September 15, 2016 / 3 Comments
Update! After all this time, a video. These images don’t even capture a sliver of my experience, but it is a glimpse into the Playa world.
Back in 2006, my old roommate became obsessed with getting to this festival out in the desert with a bunch of wild hippies. I, being a hippy artist myself, was intrigued, but tepid. I considered myself open-minded, having been well-traveled, and spending time with a diverse group of folks as a performing dancer. But did I want to be stuck in the middle of nowhere, with a bunch of mainly white folks, after hauling a bunch of art crap across America, only to have to bring it all back home? The idea wasn’t thrilling. Every year, my friend continued to go, and I wondered if I too should venture out, despite my fears. Though we haven’t been in touch for years, I’ve always wondered what it would be like to go there.
Burning Man always seemed to me like a very white event. Not that I had a problem being around white people all the time. Growing up, and being in the digital design profession, I was always one of the few blacks in attendance. But I often wondered if I would feel completely out of place where so few black people would appear. The concept of Burning Man is a very ‘white’ thing. Billed as a freeing, life-changing experience, Burning Man offers the chance to witness madcap artistry, meet likeminded, if otherworldly people, and release your soul in ways that are not fathomable in the real world. It’s no wonder so many people flock to this event. But in all honesty, there’s not a lot of talk of Black people wanting to go out in the middle of nowhere and survive. Perhaps because Black people have had to do that for centuries, in real life. So why the hell would we want to go through that again? Camping out, braving the elements, letting your lips, skin and hair get dry and dusty as hell. What is fun or freeing about any of that shit? Not to mention that Larry Harvey, director of Burning Man has explicitly said that Black people don’t like to camp, which is not entirely false.
We black people are alchemists. We can take horror and sorrow and turn it into magnificent things.
But add to this notion the ticket prices, the costs of logistics, bringing (and taking!) everything that you will need with you into the desert to survive for a week, the lack of modern showers or anything comforting outside of your RV or camper van – those added factors are enough for any typically sane Black person to say hell MF no.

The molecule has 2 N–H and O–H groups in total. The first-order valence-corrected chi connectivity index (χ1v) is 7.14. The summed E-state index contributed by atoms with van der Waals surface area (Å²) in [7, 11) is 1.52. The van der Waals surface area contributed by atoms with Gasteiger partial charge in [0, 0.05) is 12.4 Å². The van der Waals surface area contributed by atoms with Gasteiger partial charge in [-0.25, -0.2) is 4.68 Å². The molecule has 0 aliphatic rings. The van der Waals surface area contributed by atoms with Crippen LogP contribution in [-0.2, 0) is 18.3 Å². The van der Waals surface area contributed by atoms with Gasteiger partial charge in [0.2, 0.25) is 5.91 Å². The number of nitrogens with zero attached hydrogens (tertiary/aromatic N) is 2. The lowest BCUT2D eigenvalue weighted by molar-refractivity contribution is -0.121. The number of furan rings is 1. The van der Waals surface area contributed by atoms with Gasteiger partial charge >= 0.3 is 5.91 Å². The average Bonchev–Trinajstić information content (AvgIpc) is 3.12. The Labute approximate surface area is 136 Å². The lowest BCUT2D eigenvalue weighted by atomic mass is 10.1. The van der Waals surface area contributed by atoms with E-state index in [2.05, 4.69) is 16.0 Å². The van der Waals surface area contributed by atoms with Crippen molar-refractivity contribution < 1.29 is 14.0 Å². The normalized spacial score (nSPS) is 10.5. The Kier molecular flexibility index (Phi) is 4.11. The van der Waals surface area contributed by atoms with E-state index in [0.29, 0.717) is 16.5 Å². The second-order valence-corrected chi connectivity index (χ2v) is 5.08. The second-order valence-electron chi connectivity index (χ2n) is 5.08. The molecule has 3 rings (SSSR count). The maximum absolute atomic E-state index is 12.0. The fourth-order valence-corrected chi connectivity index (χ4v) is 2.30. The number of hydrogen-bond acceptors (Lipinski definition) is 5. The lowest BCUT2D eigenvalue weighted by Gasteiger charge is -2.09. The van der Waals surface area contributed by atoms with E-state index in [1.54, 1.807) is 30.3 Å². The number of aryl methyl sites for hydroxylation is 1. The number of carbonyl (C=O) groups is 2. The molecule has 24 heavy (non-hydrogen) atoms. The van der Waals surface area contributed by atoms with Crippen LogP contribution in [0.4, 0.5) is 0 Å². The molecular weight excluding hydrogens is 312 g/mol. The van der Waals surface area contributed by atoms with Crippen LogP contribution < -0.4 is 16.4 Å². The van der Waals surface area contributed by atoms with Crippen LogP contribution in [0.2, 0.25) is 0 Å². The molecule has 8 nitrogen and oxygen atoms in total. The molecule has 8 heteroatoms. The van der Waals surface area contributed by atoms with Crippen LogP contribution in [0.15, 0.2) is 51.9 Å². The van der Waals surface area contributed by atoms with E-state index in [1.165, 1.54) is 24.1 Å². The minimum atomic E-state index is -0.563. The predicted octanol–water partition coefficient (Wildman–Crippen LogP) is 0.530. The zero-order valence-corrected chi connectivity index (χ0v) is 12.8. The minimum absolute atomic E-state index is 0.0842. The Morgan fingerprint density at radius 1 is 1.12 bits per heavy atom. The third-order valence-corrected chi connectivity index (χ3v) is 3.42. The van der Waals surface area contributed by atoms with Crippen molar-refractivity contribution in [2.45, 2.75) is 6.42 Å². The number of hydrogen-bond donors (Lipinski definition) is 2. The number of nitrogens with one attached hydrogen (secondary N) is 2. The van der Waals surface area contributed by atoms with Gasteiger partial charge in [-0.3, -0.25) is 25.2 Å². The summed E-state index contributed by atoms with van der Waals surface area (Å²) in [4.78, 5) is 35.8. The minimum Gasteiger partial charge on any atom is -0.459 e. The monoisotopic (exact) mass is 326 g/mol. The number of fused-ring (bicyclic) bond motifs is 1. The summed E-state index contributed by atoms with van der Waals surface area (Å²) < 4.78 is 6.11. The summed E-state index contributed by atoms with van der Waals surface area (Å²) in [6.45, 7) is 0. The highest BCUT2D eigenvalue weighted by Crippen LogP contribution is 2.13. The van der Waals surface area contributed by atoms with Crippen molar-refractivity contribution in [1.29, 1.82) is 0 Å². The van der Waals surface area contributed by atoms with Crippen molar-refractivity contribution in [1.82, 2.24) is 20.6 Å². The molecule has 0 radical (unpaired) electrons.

Oh, and the wooden Burning Man at the end of the festival. I went to the burning with a lot of trepidation of what I might feel. My daughter hated it when I even mentioned it to her. She let everyone she met after the burn know that everything about the festival was great, EXCEPT the burn. And I knew right then that all those civil rights movies, articles and books I had presented to her had sunk into her little 6 year old head, despite her obsession with Minecraft and Baby Alive dolls. Watching a man burn at the stake was real, and horrifying, and scary as fuck.
Luckily, I met with a sister in our camp who told me this and it changed everything about my mood. She said, “We black people are alchemists. We can take horror and sorrow and turn it into magnificent things. Just look at us, how we survived, and thrived.” As we talked a brother strode up to us on his road bike. He was deaf, but happy to connect with other Burners of color. And he taught us how to sign “Happy Burn”. It was awesome.
As I rode down the Playa and along the roads of the camps, I made sure to acknowledge every Black burner with a smile, a hug, a wave, an acknowledgement to let them know that yes, we’re here, and I support you being here. I saw dusty legs. Matted, sand-covered hair. Naked black bodies. Assured smiles. They saw me and their eyes said “You’re a Black Burner. You really are free.”
Below, Burning Man in pictures. Most images are mine, but a few aren’t. Half the time my phone was dead, I left it at camp, or simply didn’t give a damn, and just wanted to experience.